“Europeans go shopping with their eyes”. In the Old Continent, design still ranks among the most influential factors in buying, and it was with this idea clearly in mind that Toyota’s management launched the project for the third generation Avensis, its mid-upper segment saloon. Naturally, being a Toyota, content had to be no less important than appearance, so engineering and innovation played key roles in its inception.
The two previous iterations of the Avensis provided a solid base on which to work, explained Assistant Chief Engineer Akira Matsumoto, who was entrusted with the job of describing the project at the international launch of the new car in Milan, Italy. “The 1997 Avensis was the first D segment Toyota developed specifically for Europe. The second generation however, launched in 2003, represented a significant quality breakthrough. With the third Avensis, we needed to raise the bar, positioning the car even further up in the segment.”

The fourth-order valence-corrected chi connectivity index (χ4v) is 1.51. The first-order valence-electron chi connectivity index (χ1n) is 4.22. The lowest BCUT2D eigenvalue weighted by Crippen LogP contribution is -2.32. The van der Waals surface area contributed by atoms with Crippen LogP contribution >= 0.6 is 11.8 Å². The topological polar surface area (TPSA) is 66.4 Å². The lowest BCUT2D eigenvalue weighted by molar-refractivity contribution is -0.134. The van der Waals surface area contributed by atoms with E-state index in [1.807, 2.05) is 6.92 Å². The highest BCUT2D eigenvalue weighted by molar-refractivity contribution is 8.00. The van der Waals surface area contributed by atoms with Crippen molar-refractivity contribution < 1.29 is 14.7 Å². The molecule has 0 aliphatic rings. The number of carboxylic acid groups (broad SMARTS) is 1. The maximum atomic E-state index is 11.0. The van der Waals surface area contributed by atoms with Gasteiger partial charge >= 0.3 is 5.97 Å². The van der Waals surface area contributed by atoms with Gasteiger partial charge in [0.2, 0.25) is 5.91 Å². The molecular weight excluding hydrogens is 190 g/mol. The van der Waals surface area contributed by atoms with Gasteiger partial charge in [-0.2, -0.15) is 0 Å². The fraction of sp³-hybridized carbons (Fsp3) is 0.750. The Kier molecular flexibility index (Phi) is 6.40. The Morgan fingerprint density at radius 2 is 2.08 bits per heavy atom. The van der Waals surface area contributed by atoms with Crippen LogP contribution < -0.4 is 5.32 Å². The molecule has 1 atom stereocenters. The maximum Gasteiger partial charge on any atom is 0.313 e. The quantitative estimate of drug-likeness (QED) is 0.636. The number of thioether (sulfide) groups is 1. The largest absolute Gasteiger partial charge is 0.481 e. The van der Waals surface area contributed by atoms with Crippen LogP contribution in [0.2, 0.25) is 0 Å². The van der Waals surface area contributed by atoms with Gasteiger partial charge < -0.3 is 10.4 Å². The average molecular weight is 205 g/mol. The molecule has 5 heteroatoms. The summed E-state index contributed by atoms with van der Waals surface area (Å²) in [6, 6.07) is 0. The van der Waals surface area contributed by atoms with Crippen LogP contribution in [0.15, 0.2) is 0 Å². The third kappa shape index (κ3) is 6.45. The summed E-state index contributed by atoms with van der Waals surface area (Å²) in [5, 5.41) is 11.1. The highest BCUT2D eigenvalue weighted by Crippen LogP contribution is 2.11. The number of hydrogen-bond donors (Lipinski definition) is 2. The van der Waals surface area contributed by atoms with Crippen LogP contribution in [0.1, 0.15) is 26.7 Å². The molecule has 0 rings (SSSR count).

To create Toyota’s flagship for Europe, it was decided that the majority of the project was to be conducted locally. This, however, did not preclude close collaboration with Toyota’s homeland: at the start of the programme, a group of 35 engineers from Toyota Motor Europe and its main suppliers packed their bags and set off for an extended visit to the Aichi headquarters to lay down the outlines for the project.
The article continues in Auto & Design no. 174